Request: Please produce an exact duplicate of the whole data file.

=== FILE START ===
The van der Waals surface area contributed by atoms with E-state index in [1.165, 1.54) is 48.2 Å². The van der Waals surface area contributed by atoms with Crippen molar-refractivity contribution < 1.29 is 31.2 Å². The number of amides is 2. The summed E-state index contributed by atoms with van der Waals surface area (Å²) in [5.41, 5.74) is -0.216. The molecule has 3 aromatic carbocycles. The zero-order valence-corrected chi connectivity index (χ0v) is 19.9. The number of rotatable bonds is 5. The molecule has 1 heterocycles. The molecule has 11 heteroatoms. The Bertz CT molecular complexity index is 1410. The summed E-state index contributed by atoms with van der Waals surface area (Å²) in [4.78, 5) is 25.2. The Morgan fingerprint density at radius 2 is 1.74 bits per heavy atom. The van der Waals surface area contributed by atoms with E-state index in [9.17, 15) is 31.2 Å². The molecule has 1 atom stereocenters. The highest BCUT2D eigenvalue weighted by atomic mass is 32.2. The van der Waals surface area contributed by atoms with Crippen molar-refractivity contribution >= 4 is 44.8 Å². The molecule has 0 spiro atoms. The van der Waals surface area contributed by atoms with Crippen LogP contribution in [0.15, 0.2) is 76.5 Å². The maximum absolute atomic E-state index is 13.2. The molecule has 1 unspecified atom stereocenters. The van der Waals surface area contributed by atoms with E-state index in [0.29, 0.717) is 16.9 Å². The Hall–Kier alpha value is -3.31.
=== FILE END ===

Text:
The van der Waals surface area contributed by atoms with E-state index in [1.165, 1.54) is 48.2 Å². The van der Waals surface area contributed by atoms with Crippen molar-refractivity contribution < 1.29 is 31.2 Å². The number of amides is 2. The summed E-state index contributed by atoms with van der Waals surface area (Å²) in [5.41, 5.74) is -0.216. The molecule has 3 aromatic carbocycles. The zero-order valence-corrected chi connectivity index (χ0v) is 19.9. The number of rotatable bonds is 5. The molecule has 1 heterocycles. The molecule has 11 heteroatoms. The Bertz CT molecular complexity index is 1410. The summed E-state index contributed by atoms with van der Waals surface area (Å²) in [4.78, 5) is 25.2. The Morgan fingerprint density at radius 2 is 1.74 bits per heavy atom. The van der Waals surface area contributed by atoms with E-state index in [9.17, 15) is 31.2 Å². The molecule has 1 atom stereocenters. The highest BCUT2D eigenvalue weighted by atomic mass is 32.2. The van der Waals surface area contributed by atoms with Crippen molar-refractivity contribution >= 4 is 44.8 Å². The molecule has 0 spiro atoms. The van der Waals surface area contributed by atoms with Crippen LogP contribution in [0.15, 0.2) is 76.5 Å². The maximum absolute atomic E-state index is 13.2. The molecule has 1 unspecified atom stereocenters. The van der Waals surface area contributed by atoms with E-state index in [0.29, 0.717) is 16.9 Å². The Hall–Kier alpha value is -3.31.